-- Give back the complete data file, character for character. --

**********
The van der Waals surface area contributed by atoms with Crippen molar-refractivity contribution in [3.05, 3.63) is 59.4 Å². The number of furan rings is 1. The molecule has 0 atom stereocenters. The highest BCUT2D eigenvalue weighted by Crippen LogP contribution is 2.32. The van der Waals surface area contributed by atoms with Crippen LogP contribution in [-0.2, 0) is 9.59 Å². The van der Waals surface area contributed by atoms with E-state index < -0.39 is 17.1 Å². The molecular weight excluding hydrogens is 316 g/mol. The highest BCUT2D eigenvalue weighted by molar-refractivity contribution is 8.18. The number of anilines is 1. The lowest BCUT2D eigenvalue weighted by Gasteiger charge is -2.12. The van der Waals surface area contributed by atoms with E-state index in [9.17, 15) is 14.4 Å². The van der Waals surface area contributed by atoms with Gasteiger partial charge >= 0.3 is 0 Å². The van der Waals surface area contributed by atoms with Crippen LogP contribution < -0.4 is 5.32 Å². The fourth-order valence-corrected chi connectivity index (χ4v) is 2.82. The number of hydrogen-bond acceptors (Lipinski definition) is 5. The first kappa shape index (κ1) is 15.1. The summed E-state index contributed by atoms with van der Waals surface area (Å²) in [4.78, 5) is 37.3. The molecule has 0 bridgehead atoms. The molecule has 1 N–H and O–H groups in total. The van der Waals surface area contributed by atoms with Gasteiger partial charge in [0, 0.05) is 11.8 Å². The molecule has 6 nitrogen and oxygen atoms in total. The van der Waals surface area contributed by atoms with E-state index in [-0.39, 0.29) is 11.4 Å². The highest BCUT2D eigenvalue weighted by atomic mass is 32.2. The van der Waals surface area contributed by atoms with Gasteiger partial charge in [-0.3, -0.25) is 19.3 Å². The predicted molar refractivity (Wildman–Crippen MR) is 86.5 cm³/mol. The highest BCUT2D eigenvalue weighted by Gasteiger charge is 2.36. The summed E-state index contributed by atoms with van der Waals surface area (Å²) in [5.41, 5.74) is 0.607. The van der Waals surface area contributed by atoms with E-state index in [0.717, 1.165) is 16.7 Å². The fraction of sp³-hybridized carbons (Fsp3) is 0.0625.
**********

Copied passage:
The van der Waals surface area contributed by atoms with Crippen molar-refractivity contribution in [3.05, 3.63) is 59.4 Å². The number of furan rings is 1. The molecule has 0 atom stereocenters. The highest BCUT2D eigenvalue weighted by Crippen LogP contribution is 2.32. The van der Waals surface area contributed by atoms with Crippen LogP contribution in [-0.2, 0) is 9.59 Å². The van der Waals surface area contributed by atoms with E-state index < -0.39 is 17.1 Å². The molecular weight excluding hydrogens is 316 g/mol. The highest BCUT2D eigenvalue weighted by molar-refractivity contribution is 8.18. The number of anilines is 1. The lowest BCUT2D eigenvalue weighted by Gasteiger charge is -2.12. The van der Waals surface area contributed by atoms with E-state index in [9.17, 15) is 14.4 Å². The van der Waals surface area contributed by atoms with Gasteiger partial charge >= 0.3 is 0 Å². The van der Waals surface area contributed by atoms with Crippen LogP contribution < -0.4 is 5.32 Å². The fourth-order valence-corrected chi connectivity index (χ4v) is 2.82. The number of hydrogen-bond acceptors (Lipinski definition) is 5. The first kappa shape index (κ1) is 15.1. The summed E-state index contributed by atoms with van der Waals surface area (Å²) in [4.78, 5) is 37.3. The molecule has 0 bridgehead atoms. The molecule has 1 N–H and O–H groups in total. The van der Waals surface area contributed by atoms with Gasteiger partial charge in [0, 0.05) is 11.8 Å². The molecule has 6 nitrogen and oxygen atoms in total. The van der Waals surface area contributed by atoms with E-state index in [-0.39, 0.29) is 11.4 Å². The highest BCUT2D eigenvalue weighted by atomic mass is 32.2. The van der Waals surface area contributed by atoms with Gasteiger partial charge in [-0.3, -0.25) is 19.3 Å². The predicted molar refractivity (Wildman–Crippen MR) is 86.5 cm³/mol. The highest BCUT2D eigenvalue weighted by Gasteiger charge is 2.36. The summed E-state index contributed by atoms with van der Waals surface area (Å²) in [5.41, 5.74) is 0.607. The van der Waals surface area contributed by atoms with E-state index in [0.717, 1.165) is 16.7 Å². The fraction of sp³-hybridized carbons (Fsp3) is 0.0625.